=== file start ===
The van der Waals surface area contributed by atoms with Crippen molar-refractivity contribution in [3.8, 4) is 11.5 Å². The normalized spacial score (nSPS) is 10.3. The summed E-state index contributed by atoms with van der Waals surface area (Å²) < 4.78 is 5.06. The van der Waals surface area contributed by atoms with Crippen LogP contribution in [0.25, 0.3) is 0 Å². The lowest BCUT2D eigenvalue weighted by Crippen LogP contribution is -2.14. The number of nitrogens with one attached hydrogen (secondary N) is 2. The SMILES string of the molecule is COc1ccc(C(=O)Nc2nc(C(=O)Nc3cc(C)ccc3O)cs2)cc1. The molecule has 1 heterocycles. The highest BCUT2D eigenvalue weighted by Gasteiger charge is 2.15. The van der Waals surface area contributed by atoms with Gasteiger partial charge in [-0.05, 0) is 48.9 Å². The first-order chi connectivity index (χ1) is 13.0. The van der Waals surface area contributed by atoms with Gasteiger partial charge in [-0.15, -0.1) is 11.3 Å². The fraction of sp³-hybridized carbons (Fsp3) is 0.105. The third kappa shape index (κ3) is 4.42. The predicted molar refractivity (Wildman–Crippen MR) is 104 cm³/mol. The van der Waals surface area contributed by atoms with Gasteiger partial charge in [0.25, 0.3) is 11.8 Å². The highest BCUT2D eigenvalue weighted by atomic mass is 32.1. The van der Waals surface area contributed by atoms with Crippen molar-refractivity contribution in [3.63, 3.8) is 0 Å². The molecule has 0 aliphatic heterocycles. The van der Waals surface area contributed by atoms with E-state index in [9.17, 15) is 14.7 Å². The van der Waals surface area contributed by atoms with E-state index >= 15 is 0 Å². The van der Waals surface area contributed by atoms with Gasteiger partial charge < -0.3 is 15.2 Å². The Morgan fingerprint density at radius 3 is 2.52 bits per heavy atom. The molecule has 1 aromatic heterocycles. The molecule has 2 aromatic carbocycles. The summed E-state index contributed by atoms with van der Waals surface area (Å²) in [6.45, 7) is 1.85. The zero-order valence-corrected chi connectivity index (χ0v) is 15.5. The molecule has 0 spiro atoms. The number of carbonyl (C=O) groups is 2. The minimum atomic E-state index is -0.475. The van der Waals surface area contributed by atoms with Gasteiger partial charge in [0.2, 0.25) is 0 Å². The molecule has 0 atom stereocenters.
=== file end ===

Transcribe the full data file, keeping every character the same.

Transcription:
The van der Waals surface area contributed by atoms with Crippen molar-refractivity contribution in [3.8, 4) is 11.5 Å². The normalized spacial score (nSPS) is 10.3. The summed E-state index contributed by atoms with van der Waals surface area (Å²) < 4.78 is 5.06. The van der Waals surface area contributed by atoms with Crippen LogP contribution in [0.25, 0.3) is 0 Å². The lowest BCUT2D eigenvalue weighted by Crippen LogP contribution is -2.14. The number of nitrogens with one attached hydrogen (secondary N) is 2. The SMILES string of the molecule is COc1ccc(C(=O)Nc2nc(C(=O)Nc3cc(C)ccc3O)cs2)cc1. The molecule has 1 heterocycles. The highest BCUT2D eigenvalue weighted by Gasteiger charge is 2.15. The van der Waals surface area contributed by atoms with Gasteiger partial charge in [-0.05, 0) is 48.9 Å². The first-order chi connectivity index (χ1) is 13.0. The van der Waals surface area contributed by atoms with Gasteiger partial charge in [-0.15, -0.1) is 11.3 Å². The fraction of sp³-hybridized carbons (Fsp3) is 0.105. The third kappa shape index (κ3) is 4.42. The predicted molar refractivity (Wildman–Crippen MR) is 104 cm³/mol. The van der Waals surface area contributed by atoms with Gasteiger partial charge in [0.25, 0.3) is 11.8 Å². The highest BCUT2D eigenvalue weighted by atomic mass is 32.1. The van der Waals surface area contributed by atoms with Crippen molar-refractivity contribution in [3.63, 3.8) is 0 Å². The molecule has 0 aliphatic heterocycles. The van der Waals surface area contributed by atoms with E-state index in [9.17, 15) is 14.7 Å². The van der Waals surface area contributed by atoms with E-state index >= 15 is 0 Å². The van der Waals surface area contributed by atoms with Gasteiger partial charge < -0.3 is 15.2 Å². The Morgan fingerprint density at radius 3 is 2.52 bits per heavy atom. The molecule has 1 aromatic heterocycles. The molecule has 2 aromatic carbocycles. The summed E-state index contributed by atoms with van der Waals surface area (Å²) in [6.45, 7) is 1.85. The zero-order valence-corrected chi connectivity index (χ0v) is 15.5. The molecule has 0 spiro atoms. The number of carbonyl (C=O) groups is 2. The minimum atomic E-state index is -0.475. The van der Waals surface area contributed by atoms with Gasteiger partial charge in [0.2, 0.25) is 0 Å². The molecule has 0 atom stereocenters.